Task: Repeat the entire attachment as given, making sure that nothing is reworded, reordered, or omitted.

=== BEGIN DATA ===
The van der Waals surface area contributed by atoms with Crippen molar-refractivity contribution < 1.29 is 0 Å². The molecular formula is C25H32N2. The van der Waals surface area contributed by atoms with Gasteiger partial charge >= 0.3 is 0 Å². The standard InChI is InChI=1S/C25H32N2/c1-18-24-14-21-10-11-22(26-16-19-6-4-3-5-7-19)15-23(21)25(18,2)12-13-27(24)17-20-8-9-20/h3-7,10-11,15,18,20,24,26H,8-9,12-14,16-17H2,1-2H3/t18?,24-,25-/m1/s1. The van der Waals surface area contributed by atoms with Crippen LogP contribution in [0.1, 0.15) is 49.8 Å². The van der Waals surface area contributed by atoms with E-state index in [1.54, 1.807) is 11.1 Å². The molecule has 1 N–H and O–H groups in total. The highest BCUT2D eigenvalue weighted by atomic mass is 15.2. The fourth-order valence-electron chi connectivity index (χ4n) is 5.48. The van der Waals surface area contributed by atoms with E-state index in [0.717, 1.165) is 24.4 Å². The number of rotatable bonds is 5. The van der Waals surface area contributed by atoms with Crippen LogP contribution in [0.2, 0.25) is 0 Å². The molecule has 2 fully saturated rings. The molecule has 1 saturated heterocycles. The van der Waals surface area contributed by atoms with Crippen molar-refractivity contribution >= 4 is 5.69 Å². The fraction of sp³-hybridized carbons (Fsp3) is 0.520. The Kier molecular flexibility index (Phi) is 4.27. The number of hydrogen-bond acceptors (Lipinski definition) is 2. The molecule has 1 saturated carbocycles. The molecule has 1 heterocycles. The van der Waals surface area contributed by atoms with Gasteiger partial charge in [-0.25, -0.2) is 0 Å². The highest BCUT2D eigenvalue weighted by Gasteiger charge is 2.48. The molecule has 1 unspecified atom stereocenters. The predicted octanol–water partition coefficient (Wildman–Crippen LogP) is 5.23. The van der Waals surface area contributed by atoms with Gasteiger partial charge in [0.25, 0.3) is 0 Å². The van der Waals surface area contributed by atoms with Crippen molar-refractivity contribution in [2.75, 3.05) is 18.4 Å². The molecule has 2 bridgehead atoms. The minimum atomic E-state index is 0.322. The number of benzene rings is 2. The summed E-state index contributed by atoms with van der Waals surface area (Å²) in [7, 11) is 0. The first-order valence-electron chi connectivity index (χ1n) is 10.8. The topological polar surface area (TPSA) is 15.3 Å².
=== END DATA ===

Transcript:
The van der Waals surface area contributed by atoms with Crippen molar-refractivity contribution < 1.29 is 0 Å². The molecular formula is C25H32N2. The van der Waals surface area contributed by atoms with Gasteiger partial charge >= 0.3 is 0 Å². The standard InChI is InChI=1S/C25H32N2/c1-18-24-14-21-10-11-22(26-16-19-6-4-3-5-7-19)15-23(21)25(18,2)12-13-27(24)17-20-8-9-20/h3-7,10-11,15,18,20,24,26H,8-9,12-14,16-17H2,1-2H3/t18?,24-,25-/m1/s1. The van der Waals surface area contributed by atoms with Crippen LogP contribution in [0.1, 0.15) is 49.8 Å². The van der Waals surface area contributed by atoms with E-state index in [1.54, 1.807) is 11.1 Å². The molecule has 1 N–H and O–H groups in total. The highest BCUT2D eigenvalue weighted by atomic mass is 15.2. The fourth-order valence-electron chi connectivity index (χ4n) is 5.48. The van der Waals surface area contributed by atoms with E-state index in [0.717, 1.165) is 24.4 Å². The number of rotatable bonds is 5. The van der Waals surface area contributed by atoms with Crippen LogP contribution in [0.2, 0.25) is 0 Å². The molecule has 2 fully saturated rings. The molecule has 1 saturated heterocycles. The van der Waals surface area contributed by atoms with Crippen molar-refractivity contribution >= 4 is 5.69 Å². The fraction of sp³-hybridized carbons (Fsp3) is 0.520. The Kier molecular flexibility index (Phi) is 4.27. The number of hydrogen-bond acceptors (Lipinski definition) is 2. The molecule has 1 saturated carbocycles. The molecule has 1 heterocycles. The van der Waals surface area contributed by atoms with Gasteiger partial charge in [-0.25, -0.2) is 0 Å². The highest BCUT2D eigenvalue weighted by Gasteiger charge is 2.48. The molecule has 1 unspecified atom stereocenters. The predicted octanol–water partition coefficient (Wildman–Crippen LogP) is 5.23. The van der Waals surface area contributed by atoms with Gasteiger partial charge in [0.25, 0.3) is 0 Å². The van der Waals surface area contributed by atoms with Crippen molar-refractivity contribution in [2.75, 3.05) is 18.4 Å². The molecule has 2 bridgehead atoms. The minimum atomic E-state index is 0.322. The number of benzene rings is 2. The summed E-state index contributed by atoms with van der Waals surface area (Å²) in [7, 11) is 0. The first-order valence-electron chi connectivity index (χ1n) is 10.8. The topological polar surface area (TPSA) is 15.3 Å².